After the Laws: Is the Nordic Model Still a Reference? The Case of Iceland

Iceland has tackled fairly recently LGBT rights but reached relatively quickly equal rights within marriage (civil and state church marriage) and parentality (adoption, ART, etc.) following the Nordic trend of forerunners. As a Nordic country part of the Schengen area, Iceland represents an interesting comparative counterpoint to the southern European experiences, thanks to its strong history of equal rights and opportunities. Inclusive dispositions within family laws have been progressively adopted in Iceland since the first union law (Registered Partnership) was emanated in 1996, coupled with laws against discrimination within the penal code. These rights have been gained through a thorough monitoring by LGBT activists and LGBT main association Samtökin ‘78 which constantly challenged existing legal discriminations.

Therefore the youngest generation of Icelanders (born after 1996 when the Register partnership became law) grew up in a society where same-sex relationships are visible and legally recognized while the oldest couldn’t even put a name on what they were living.

The research presented in this paper aims at assessing how individuals live in this evolving legal context. It comprises 30 interviews to people from 21 to 53 years old; the respondents represent three generational groups that grew up in the different legislative eras.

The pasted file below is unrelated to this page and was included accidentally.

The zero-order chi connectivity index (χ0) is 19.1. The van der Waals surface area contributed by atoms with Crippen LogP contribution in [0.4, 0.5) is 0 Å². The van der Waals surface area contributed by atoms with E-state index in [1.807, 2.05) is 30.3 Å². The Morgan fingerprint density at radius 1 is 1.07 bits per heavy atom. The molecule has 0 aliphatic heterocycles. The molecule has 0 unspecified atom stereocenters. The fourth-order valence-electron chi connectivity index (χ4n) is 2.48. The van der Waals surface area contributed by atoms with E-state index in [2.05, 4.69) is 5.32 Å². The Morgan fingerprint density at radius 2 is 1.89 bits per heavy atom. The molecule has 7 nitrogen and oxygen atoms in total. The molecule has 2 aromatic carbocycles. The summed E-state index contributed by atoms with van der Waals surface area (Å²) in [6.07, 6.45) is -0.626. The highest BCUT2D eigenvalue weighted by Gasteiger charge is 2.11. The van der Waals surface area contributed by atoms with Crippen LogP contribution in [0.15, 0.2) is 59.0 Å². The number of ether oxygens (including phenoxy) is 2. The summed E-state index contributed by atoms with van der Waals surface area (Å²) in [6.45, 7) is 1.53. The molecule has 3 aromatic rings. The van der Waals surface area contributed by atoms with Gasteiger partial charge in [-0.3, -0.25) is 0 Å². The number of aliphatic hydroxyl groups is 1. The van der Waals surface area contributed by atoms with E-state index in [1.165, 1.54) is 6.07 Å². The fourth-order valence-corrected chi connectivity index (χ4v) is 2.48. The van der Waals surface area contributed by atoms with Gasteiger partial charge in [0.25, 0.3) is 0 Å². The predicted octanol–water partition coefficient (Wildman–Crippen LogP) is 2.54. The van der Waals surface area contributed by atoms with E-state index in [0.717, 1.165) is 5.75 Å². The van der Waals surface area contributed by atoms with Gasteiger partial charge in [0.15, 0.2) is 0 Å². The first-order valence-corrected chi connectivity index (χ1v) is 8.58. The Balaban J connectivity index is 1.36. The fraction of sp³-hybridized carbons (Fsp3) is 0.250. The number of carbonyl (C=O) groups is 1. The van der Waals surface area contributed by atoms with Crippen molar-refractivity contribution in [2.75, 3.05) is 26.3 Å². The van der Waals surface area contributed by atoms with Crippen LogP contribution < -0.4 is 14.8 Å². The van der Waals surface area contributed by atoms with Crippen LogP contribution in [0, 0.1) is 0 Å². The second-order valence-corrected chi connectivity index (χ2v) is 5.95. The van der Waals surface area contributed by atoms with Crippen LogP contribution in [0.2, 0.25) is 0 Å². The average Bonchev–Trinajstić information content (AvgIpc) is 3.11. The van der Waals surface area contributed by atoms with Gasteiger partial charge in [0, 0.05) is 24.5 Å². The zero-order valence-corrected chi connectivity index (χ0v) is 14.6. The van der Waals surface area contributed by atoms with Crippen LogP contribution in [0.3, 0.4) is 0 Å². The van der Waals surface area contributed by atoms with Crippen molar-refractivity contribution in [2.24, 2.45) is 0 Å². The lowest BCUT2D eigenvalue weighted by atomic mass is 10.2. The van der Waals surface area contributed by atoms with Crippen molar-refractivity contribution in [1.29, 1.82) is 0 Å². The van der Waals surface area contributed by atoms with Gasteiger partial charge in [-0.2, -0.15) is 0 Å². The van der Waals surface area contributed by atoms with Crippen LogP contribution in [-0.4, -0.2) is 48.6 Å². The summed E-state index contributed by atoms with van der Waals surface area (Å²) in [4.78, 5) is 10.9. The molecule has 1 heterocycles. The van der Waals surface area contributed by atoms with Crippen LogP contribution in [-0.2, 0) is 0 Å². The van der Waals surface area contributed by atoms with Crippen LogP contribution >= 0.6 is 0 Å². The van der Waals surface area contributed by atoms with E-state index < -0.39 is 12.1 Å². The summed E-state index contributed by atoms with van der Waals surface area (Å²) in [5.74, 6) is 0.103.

The interviews touch on the changes of the social context, visibility and the perception of societal attitudes towards homosexuals, as well as the transformations of everyday individuals. In particular it identifies which developments the oldest cohort deems as noteworthy and which are the key differences in relation to the youngest, etc.

In particular the paper focuses on three areas of life: the making and living of the family, marriage and cohabitation, discrimination and homophobia. Overall it appears that although the legal context is defined as satisfactory, the society is slow to change and heteronormativity is often the framework of everyday life, which homosexuals have still to confront.